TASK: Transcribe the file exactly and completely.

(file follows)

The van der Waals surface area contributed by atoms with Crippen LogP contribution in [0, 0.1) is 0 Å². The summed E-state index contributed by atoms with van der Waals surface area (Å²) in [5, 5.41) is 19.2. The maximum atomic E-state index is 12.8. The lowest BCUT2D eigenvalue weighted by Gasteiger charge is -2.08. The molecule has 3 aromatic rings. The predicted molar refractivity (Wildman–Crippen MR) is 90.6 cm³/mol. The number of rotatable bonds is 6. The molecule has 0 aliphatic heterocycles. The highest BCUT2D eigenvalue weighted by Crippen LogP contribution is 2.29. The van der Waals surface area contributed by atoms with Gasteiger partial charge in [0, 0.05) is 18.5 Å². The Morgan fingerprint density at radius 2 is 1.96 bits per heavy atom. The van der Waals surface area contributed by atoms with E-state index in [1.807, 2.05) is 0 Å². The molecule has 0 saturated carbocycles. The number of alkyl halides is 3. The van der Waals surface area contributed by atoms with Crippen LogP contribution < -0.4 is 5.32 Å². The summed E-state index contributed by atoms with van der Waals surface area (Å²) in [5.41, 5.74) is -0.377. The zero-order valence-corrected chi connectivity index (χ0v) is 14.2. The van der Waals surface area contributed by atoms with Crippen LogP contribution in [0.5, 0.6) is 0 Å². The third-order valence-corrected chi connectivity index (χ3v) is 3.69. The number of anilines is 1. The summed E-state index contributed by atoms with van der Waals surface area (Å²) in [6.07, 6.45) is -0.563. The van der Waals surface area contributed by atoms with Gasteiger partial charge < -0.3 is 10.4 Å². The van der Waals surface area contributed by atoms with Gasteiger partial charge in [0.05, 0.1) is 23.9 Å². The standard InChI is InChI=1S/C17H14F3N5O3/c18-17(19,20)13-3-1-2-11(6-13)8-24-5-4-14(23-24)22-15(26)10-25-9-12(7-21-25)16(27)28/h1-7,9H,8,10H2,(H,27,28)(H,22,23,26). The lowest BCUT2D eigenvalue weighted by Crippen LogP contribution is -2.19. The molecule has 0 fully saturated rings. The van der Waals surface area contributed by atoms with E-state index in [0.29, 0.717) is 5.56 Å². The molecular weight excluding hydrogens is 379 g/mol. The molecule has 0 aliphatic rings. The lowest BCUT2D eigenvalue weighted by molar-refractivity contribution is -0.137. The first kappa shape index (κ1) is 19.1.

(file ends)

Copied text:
The van der Waals surface area contributed by atoms with Crippen LogP contribution in [0, 0.1) is 0 Å². The summed E-state index contributed by atoms with van der Waals surface area (Å²) in [5, 5.41) is 19.2. The maximum atomic E-state index is 12.8. The lowest BCUT2D eigenvalue weighted by Gasteiger charge is -2.08. The molecule has 3 aromatic rings. The predicted molar refractivity (Wildman–Crippen MR) is 90.6 cm³/mol. The number of rotatable bonds is 6. The molecule has 0 aliphatic heterocycles. The highest BCUT2D eigenvalue weighted by Crippen LogP contribution is 2.29. The van der Waals surface area contributed by atoms with Gasteiger partial charge in [0, 0.05) is 18.5 Å². The Morgan fingerprint density at radius 2 is 1.96 bits per heavy atom. The van der Waals surface area contributed by atoms with E-state index in [1.807, 2.05) is 0 Å². The molecule has 0 saturated carbocycles. The number of alkyl halides is 3. The van der Waals surface area contributed by atoms with Crippen LogP contribution < -0.4 is 5.32 Å². The summed E-state index contributed by atoms with van der Waals surface area (Å²) in [5.41, 5.74) is -0.377. The zero-order valence-corrected chi connectivity index (χ0v) is 14.2. The van der Waals surface area contributed by atoms with Crippen LogP contribution in [0.5, 0.6) is 0 Å². The third-order valence-corrected chi connectivity index (χ3v) is 3.69. The number of anilines is 1. The summed E-state index contributed by atoms with van der Waals surface area (Å²) in [6.07, 6.45) is -0.563. The van der Waals surface area contributed by atoms with Gasteiger partial charge < -0.3 is 10.4 Å². The van der Waals surface area contributed by atoms with Gasteiger partial charge in [0.05, 0.1) is 23.9 Å². The standard InChI is InChI=1S/C17H14F3N5O3/c18-17(19,20)13-3-1-2-11(6-13)8-24-5-4-14(23-24)22-15(26)10-25-9-12(7-21-25)16(27)28/h1-7,9H,8,10H2,(H,27,28)(H,22,23,26). The lowest BCUT2D eigenvalue weighted by Crippen LogP contribution is -2.19. The molecule has 0 fully saturated rings. The van der Waals surface area contributed by atoms with E-state index in [0.29, 0.717) is 5.56 Å². The molecular weight excluding hydrogens is 379 g/mol. The molecule has 0 aliphatic rings. The lowest BCUT2D eigenvalue weighted by molar-refractivity contribution is -0.137. The first kappa shape index (κ1) is 19.1.